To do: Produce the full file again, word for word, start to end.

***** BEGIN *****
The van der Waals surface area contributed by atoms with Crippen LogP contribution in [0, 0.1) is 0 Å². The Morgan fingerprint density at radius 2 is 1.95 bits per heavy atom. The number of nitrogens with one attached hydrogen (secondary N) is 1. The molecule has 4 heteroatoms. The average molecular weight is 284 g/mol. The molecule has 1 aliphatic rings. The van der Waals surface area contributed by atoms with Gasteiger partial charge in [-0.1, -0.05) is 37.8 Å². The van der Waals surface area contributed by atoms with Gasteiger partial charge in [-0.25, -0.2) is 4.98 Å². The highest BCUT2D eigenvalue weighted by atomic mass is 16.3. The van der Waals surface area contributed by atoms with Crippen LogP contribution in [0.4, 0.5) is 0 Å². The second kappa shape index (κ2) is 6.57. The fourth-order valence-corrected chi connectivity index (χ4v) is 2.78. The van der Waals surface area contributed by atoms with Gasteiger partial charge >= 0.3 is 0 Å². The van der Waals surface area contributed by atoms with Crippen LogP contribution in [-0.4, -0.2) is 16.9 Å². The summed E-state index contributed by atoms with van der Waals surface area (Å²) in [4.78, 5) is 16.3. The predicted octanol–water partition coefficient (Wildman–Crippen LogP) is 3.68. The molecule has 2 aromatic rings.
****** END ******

The van der Waals surface area contributed by atoms with Crippen LogP contribution in [0, 0.1) is 0 Å². The Morgan fingerprint density at radius 2 is 1.95 bits per heavy atom. The number of nitrogens with one attached hydrogen (secondary N) is 1. The molecule has 4 heteroatoms. The average molecular weight is 284 g/mol. The molecule has 1 aliphatic rings. The van der Waals surface area contributed by atoms with Gasteiger partial charge in [-0.1, -0.05) is 37.8 Å². The van der Waals surface area contributed by atoms with Gasteiger partial charge in [-0.25, -0.2) is 4.98 Å². The highest BCUT2D eigenvalue weighted by atomic mass is 16.3. The van der Waals surface area contributed by atoms with Crippen LogP contribution in [0.4, 0.5) is 0 Å². The second kappa shape index (κ2) is 6.57. The fourth-order valence-corrected chi connectivity index (χ4v) is 2.78. The van der Waals surface area contributed by atoms with Gasteiger partial charge >= 0.3 is 0 Å². The van der Waals surface area contributed by atoms with Crippen LogP contribution in [-0.4, -0.2) is 16.9 Å². The summed E-state index contributed by atoms with van der Waals surface area (Å²) in [4.78, 5) is 16.3. The predicted octanol–water partition coefficient (Wildman–Crippen LogP) is 3.68. The molecule has 2 aromatic rings.